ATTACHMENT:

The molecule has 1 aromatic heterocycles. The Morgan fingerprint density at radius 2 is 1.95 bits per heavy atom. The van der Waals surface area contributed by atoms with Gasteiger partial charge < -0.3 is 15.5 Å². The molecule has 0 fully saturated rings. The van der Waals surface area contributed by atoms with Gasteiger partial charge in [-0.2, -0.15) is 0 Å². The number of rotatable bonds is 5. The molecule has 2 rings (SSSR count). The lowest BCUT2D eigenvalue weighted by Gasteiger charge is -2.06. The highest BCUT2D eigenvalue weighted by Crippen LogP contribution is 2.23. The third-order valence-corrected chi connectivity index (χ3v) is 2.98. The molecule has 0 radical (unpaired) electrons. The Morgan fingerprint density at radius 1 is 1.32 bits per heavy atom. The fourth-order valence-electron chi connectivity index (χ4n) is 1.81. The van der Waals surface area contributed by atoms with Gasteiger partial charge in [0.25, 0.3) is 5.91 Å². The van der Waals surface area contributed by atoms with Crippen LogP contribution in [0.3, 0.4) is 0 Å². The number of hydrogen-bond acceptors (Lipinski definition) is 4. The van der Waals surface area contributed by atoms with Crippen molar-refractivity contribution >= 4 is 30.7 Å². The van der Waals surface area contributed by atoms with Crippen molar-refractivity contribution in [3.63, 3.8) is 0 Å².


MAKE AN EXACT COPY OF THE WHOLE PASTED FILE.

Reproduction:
The molecule has 1 aromatic heterocycles. The Morgan fingerprint density at radius 2 is 1.95 bits per heavy atom. The van der Waals surface area contributed by atoms with Gasteiger partial charge < -0.3 is 15.5 Å². The molecule has 0 fully saturated rings. The van der Waals surface area contributed by atoms with Gasteiger partial charge in [-0.2, -0.15) is 0 Å². The number of rotatable bonds is 5. The molecule has 2 rings (SSSR count). The lowest BCUT2D eigenvalue weighted by Gasteiger charge is -2.06. The highest BCUT2D eigenvalue weighted by Crippen LogP contribution is 2.23. The third-order valence-corrected chi connectivity index (χ3v) is 2.98. The molecule has 0 radical (unpaired) electrons. The Morgan fingerprint density at radius 1 is 1.32 bits per heavy atom. The fourth-order valence-electron chi connectivity index (χ4n) is 1.81. The van der Waals surface area contributed by atoms with Gasteiger partial charge in [0.25, 0.3) is 5.91 Å². The van der Waals surface area contributed by atoms with Crippen LogP contribution in [0.3, 0.4) is 0 Å². The number of hydrogen-bond acceptors (Lipinski definition) is 4. The van der Waals surface area contributed by atoms with Crippen molar-refractivity contribution >= 4 is 30.7 Å². The van der Waals surface area contributed by atoms with Crippen molar-refractivity contribution in [3.63, 3.8) is 0 Å².